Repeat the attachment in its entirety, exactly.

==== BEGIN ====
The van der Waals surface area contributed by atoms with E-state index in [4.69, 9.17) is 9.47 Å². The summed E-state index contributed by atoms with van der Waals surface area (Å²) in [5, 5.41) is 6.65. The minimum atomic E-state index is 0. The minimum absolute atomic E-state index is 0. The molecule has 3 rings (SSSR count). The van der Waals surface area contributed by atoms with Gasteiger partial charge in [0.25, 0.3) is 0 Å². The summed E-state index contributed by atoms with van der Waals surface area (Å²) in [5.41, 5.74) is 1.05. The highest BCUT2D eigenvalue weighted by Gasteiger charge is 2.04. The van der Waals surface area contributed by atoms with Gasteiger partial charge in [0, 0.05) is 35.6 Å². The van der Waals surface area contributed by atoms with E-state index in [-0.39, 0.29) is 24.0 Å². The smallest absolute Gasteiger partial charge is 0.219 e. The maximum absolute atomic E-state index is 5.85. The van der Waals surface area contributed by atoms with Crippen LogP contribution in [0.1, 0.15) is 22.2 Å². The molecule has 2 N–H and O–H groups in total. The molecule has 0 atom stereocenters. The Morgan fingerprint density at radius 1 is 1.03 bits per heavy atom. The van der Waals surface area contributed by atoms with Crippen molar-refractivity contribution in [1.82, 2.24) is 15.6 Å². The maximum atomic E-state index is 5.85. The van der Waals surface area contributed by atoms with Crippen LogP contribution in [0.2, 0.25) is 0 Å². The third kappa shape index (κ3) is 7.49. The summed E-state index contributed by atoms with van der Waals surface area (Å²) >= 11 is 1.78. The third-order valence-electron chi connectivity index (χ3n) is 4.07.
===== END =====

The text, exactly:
The van der Waals surface area contributed by atoms with E-state index in [4.69, 9.17) is 9.47 Å². The summed E-state index contributed by atoms with van der Waals surface area (Å²) in [5, 5.41) is 6.65. The minimum atomic E-state index is 0. The minimum absolute atomic E-state index is 0. The molecule has 3 rings (SSSR count). The van der Waals surface area contributed by atoms with Gasteiger partial charge in [0.25, 0.3) is 0 Å². The summed E-state index contributed by atoms with van der Waals surface area (Å²) in [5.41, 5.74) is 1.05. The highest BCUT2D eigenvalue weighted by Gasteiger charge is 2.04. The van der Waals surface area contributed by atoms with Gasteiger partial charge in [0, 0.05) is 35.6 Å². The van der Waals surface area contributed by atoms with E-state index in [-0.39, 0.29) is 24.0 Å². The smallest absolute Gasteiger partial charge is 0.219 e. The maximum absolute atomic E-state index is 5.85. The van der Waals surface area contributed by atoms with Crippen LogP contribution in [0.1, 0.15) is 22.2 Å². The molecule has 2 N–H and O–H groups in total. The molecule has 0 atom stereocenters. The Morgan fingerprint density at radius 1 is 1.03 bits per heavy atom. The van der Waals surface area contributed by atoms with Crippen molar-refractivity contribution in [1.82, 2.24) is 15.6 Å². The maximum atomic E-state index is 5.85. The van der Waals surface area contributed by atoms with Crippen LogP contribution in [0.2, 0.25) is 0 Å². The third kappa shape index (κ3) is 7.49. The summed E-state index contributed by atoms with van der Waals surface area (Å²) >= 11 is 1.78. The third-order valence-electron chi connectivity index (χ3n) is 4.07.